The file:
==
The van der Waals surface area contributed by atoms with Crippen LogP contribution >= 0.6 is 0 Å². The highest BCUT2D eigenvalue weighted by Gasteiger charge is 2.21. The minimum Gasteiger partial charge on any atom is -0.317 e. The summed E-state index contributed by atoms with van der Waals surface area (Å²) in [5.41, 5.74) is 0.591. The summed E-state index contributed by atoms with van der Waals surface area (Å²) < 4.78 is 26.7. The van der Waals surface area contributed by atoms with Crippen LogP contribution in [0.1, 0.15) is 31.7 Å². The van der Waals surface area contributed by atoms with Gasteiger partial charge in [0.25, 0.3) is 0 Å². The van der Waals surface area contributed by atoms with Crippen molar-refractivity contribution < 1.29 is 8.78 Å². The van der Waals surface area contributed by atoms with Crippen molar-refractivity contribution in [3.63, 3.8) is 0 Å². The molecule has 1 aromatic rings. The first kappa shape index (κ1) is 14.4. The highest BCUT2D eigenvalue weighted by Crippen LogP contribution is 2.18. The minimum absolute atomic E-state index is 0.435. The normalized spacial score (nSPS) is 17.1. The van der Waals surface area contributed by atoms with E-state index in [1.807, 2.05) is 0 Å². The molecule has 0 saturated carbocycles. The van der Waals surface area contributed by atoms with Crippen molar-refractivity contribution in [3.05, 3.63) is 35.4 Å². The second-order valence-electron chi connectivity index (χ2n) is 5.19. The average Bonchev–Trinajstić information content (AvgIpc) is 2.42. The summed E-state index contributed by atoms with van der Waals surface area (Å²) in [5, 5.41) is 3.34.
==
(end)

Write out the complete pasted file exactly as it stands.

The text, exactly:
The van der Waals surface area contributed by atoms with Crippen LogP contribution >= 0.6 is 0 Å². The highest BCUT2D eigenvalue weighted by Gasteiger charge is 2.21. The minimum Gasteiger partial charge on any atom is -0.317 e. The summed E-state index contributed by atoms with van der Waals surface area (Å²) in [5.41, 5.74) is 0.591. The summed E-state index contributed by atoms with van der Waals surface area (Å²) < 4.78 is 26.7. The van der Waals surface area contributed by atoms with Crippen LogP contribution in [0.1, 0.15) is 31.7 Å². The van der Waals surface area contributed by atoms with Gasteiger partial charge in [0.25, 0.3) is 0 Å². The van der Waals surface area contributed by atoms with Crippen molar-refractivity contribution < 1.29 is 8.78 Å². The van der Waals surface area contributed by atoms with Crippen molar-refractivity contribution in [3.63, 3.8) is 0 Å². The molecule has 1 aromatic rings. The first kappa shape index (κ1) is 14.4. The highest BCUT2D eigenvalue weighted by Crippen LogP contribution is 2.18. The minimum absolute atomic E-state index is 0.435. The normalized spacial score (nSPS) is 17.1. The van der Waals surface area contributed by atoms with E-state index in [1.807, 2.05) is 0 Å². The molecule has 0 saturated carbocycles. The van der Waals surface area contributed by atoms with Crippen molar-refractivity contribution in [3.05, 3.63) is 35.4 Å². The second-order valence-electron chi connectivity index (χ2n) is 5.19. The average Bonchev–Trinajstić information content (AvgIpc) is 2.42. The summed E-state index contributed by atoms with van der Waals surface area (Å²) in [5, 5.41) is 3.34.